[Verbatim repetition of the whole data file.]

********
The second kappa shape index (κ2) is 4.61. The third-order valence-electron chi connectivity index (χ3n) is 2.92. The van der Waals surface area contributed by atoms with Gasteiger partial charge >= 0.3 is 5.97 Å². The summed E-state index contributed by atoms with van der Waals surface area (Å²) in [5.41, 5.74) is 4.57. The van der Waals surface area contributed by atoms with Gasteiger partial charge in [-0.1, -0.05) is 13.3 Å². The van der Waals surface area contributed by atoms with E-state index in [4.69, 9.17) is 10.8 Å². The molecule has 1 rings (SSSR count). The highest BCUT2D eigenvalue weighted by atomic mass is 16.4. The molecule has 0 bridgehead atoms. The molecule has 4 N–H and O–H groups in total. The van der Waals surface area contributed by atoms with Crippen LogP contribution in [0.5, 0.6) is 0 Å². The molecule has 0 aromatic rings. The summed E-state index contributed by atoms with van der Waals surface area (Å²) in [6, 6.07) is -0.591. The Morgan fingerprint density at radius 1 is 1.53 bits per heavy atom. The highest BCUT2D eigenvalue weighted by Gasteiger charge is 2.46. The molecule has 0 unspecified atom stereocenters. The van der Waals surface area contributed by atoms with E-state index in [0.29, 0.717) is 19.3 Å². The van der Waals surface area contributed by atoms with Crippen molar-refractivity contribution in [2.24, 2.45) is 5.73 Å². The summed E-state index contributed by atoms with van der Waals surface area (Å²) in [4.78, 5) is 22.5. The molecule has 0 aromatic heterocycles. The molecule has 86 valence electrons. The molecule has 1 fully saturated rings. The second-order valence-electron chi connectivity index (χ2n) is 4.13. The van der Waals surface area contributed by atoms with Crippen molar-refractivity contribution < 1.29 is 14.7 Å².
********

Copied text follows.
The second kappa shape index (κ2) is 4.61. The third-order valence-electron chi connectivity index (χ3n) is 2.92. The van der Waals surface area contributed by atoms with Gasteiger partial charge >= 0.3 is 5.97 Å². The summed E-state index contributed by atoms with van der Waals surface area (Å²) in [5.41, 5.74) is 4.57. The van der Waals surface area contributed by atoms with Gasteiger partial charge in [-0.1, -0.05) is 13.3 Å². The van der Waals surface area contributed by atoms with E-state index in [4.69, 9.17) is 10.8 Å². The molecule has 1 rings (SSSR count). The highest BCUT2D eigenvalue weighted by atomic mass is 16.4. The molecule has 0 bridgehead atoms. The molecule has 4 N–H and O–H groups in total. The van der Waals surface area contributed by atoms with Crippen LogP contribution in [0.5, 0.6) is 0 Å². The molecule has 0 aromatic rings. The summed E-state index contributed by atoms with van der Waals surface area (Å²) in [6, 6.07) is -0.591. The Morgan fingerprint density at radius 1 is 1.53 bits per heavy atom. The highest BCUT2D eigenvalue weighted by Gasteiger charge is 2.46. The molecule has 0 unspecified atom stereocenters. The van der Waals surface area contributed by atoms with E-state index in [0.29, 0.717) is 19.3 Å². The van der Waals surface area contributed by atoms with Crippen molar-refractivity contribution in [2.24, 2.45) is 5.73 Å². The summed E-state index contributed by atoms with van der Waals surface area (Å²) in [4.78, 5) is 22.5. The molecule has 0 aromatic heterocycles. The molecule has 86 valence electrons. The molecule has 1 fully saturated rings. The second-order valence-electron chi connectivity index (χ2n) is 4.13. The van der Waals surface area contributed by atoms with Crippen molar-refractivity contribution < 1.29 is 14.7 Å².